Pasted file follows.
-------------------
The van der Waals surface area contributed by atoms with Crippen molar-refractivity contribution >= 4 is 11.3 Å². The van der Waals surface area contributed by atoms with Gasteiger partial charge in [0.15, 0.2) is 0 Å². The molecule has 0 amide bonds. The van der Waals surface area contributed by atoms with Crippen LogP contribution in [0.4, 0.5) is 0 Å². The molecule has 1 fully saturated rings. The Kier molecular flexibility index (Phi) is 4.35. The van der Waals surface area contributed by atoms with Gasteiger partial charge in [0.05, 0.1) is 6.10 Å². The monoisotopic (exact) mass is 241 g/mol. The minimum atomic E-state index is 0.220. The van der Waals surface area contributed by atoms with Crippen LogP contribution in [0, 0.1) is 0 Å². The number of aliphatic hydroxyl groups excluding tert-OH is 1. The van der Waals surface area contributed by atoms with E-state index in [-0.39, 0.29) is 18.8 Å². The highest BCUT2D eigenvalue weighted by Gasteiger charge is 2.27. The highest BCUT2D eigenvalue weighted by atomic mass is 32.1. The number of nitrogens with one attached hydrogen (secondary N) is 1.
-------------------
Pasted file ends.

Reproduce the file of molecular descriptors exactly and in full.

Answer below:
The van der Waals surface area contributed by atoms with Crippen molar-refractivity contribution >= 4 is 11.3 Å². The van der Waals surface area contributed by atoms with Gasteiger partial charge in [0.15, 0.2) is 0 Å². The molecule has 0 amide bonds. The van der Waals surface area contributed by atoms with Crippen LogP contribution in [0.4, 0.5) is 0 Å². The molecule has 1 fully saturated rings. The Kier molecular flexibility index (Phi) is 4.35. The van der Waals surface area contributed by atoms with Gasteiger partial charge in [0.05, 0.1) is 6.10 Å². The monoisotopic (exact) mass is 241 g/mol. The minimum atomic E-state index is 0.220. The van der Waals surface area contributed by atoms with Crippen LogP contribution in [0, 0.1) is 0 Å². The number of aliphatic hydroxyl groups excluding tert-OH is 1. The van der Waals surface area contributed by atoms with E-state index in [-0.39, 0.29) is 18.8 Å². The highest BCUT2D eigenvalue weighted by Gasteiger charge is 2.27. The highest BCUT2D eigenvalue weighted by atomic mass is 32.1. The number of nitrogens with one attached hydrogen (secondary N) is 1.